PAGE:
CLEVELAND (AP) Tom Wilson Sr., the creator of the hard-luck comic strip character Ziggy, has died, his family said Monday. He was 80.
Tom Wilson Jr., who took over the comic in 1987, said his father died Friday of pneumonia at a Cincinnati hospital. The elder Wilson had moved from Cleveland to a Cincinnati nursing home about eight years ago to be near his family, his son said.
Wilson was an artist at American Greetings card company in Cleveland for more than 35 years and first published Ziggy in a 1969 cartoon collection, "When You're Not Around."
Ziggy was launched in 15 newspapers in 1971 and now appears in more than 500 daily and Sunday newspapers. It also has appeared in books, calendars and greeting cards.
Tom Wilson Jr. said the name Ziggy derived from his father's school experience of being the last alphabetically. When a new classmate arrived with a last name beginning with "Z," the idea took root with the friendly sounding "y'' ending, such as Billy or Tommy.
"Ziggy is a last-in-line character," the son said in a phone interview. "The last picked for everything and kind of a lovable kind of loser character."
"I had a 'y' at the end and 'z' at the beginning, so the word Ziggy just fell into place. That became his name," was the way Tom Wilson Sr. described it, according to his son.
Tom Wilson Jr. said his father was always optimistic.
"He was a passionate and charismatic man, it came out in everything he did," he said. "He loved ideas and he loved creating that was really what drove him. He wasn't a loser in that sense because his passion just came out and inspired everyone around him."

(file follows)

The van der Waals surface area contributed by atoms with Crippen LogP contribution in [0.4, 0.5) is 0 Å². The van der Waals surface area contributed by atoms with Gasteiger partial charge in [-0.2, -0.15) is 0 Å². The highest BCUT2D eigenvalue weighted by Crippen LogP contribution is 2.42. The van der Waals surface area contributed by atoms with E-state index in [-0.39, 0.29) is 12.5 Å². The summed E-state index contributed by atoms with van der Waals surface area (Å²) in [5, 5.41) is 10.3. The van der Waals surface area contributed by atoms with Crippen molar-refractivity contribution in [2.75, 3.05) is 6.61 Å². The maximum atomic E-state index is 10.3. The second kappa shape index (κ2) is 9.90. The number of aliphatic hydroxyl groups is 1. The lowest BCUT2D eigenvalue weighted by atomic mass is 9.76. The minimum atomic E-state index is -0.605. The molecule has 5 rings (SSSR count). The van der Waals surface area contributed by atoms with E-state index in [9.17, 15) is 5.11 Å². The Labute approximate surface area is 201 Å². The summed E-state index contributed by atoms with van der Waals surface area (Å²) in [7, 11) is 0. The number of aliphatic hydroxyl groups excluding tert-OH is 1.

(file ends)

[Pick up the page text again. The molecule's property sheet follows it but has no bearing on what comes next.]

Wilson was "a visionary cartoonist," said John McMeel, chairman and president of Andrews McMeel Universal, which owns Universal Uclick, formerly known as Universal Press Syndicate.
"Tom leaves behind a wonderful legacy in Ziggy, a hard-luck comics page hero who serves as a reflection of Tom's endearing wit and optimism in the face of adversity," he said in a statement.
Ziggy also starred in the ABC Christmas special, "Ziggy's Gift," which won a 1983 Primetime Emmy for Outstanding Animated Program and was re-released on DVD in 2005.
Universal Uclick, which syndicated the Ziggy column, said Wilson also was head of a creative team that developed the Strawberry Shortcake and Care Bears character licensing.
"Tom Wilson had a unique gift for producing creations that stirred imaginations and touched people's lives," said Hugh Andrews, chief executive officer and president of Andrews McMeel Publishing.
Besides his son, Wilson is survived by his wife, Carol, and daughters Ava and Julie.
This message has been edited by AnnyBoo on Nov 9, 2011 2:06 PM
May all the bastions of insipid mediocrity perish as soon as possible.
EDIT: Holy shit that sounded cold - I don't mean I wish death on any of the creators. I mean I want the strips to disappear. Ideally the editors of the newspapers of the world would sack up and do what everyone wishes they would and excise these demons from our daily perception by failing to renew their syndication contracts.
This message has been edited by SquiddyBoy on Sep 20, 2011 10:16 AM